Smithsonian policy prohibits employees from appraising or placing a value upon any objects. Many local and university libraries have copies of a stamp catalog that provides retail prices for most stamps. The “Scott” Catalogs, as they are called, provide current estimated retail values of stamps from the U.S. and around the world. The “Scott values” represent the price you could expect to pay if you were to buy stamps in similar condition from a stamp dealer. They do not represent the price you would receive if you were to sell the collection to a dealer.
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What is the difference between a commemorative and a definitive stamp?
A commemorative stamp commemorates a particular person, place or event, and is issued in limited quantities for a relatively short period of time. A definitive stamp is issued as a regular stamp for the country or territory in which it is to be used.
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What is the postal service motto?
Actually, the U.S. Postal Service does not have an official motto. The phrase which most people associate with the postal office is that which is engraved on the outside of the James A. Farley Post Office building at 8th Avenue & 33rd Street in New York, New York: Neither snow nor rain nor heat nor gloom of night stays these couriers from the swift completion of their appointed rounds.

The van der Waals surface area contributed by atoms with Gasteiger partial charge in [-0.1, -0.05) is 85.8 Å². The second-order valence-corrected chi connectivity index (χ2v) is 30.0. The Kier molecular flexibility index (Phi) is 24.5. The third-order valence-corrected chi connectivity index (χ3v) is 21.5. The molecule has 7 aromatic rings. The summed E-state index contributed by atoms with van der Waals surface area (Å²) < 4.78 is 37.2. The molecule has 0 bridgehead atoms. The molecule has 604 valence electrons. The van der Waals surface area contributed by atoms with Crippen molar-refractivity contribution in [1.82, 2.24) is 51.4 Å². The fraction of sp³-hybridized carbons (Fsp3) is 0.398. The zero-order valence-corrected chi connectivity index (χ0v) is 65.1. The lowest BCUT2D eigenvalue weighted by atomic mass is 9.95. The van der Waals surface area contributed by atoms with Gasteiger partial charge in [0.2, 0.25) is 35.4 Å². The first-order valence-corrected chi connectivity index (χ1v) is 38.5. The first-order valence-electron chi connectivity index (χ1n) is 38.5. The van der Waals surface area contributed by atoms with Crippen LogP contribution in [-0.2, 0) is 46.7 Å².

This phrase was a translation by Prof. George H. Palmer, Harvard University, from an ancient Greek work of Herodotus describing the Persian system of mounted postal carriers c. 500 B.C. The inscription was added to the building by William Mitchell Kendall of the architectural firm of McKim, Mead & White, the building's architects.
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When did ZIP codes begin?
ZIP Codes, or Zoning Improvement Plan codes began on July 1, 1963.
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Who was Owney?
Owney was a stray mutt who wandered into the Albany, New York, post office in 1888. The clerks let him stay, and he fell asleep on some mailbags. Owney was attracted to the texture or scent of the mailbags and followed them when they were placed on a Railway Mail Service train. Owney began to ride with the bags on trains across the state--and then the country.

In 1895 Owney traveled with mailbags on steamships to Asia and across Europe before returning to Albany. He was beloved by Railway Mail Service clerks, who adopted him as their unofficial mascot.

Click here to learn more about Owney.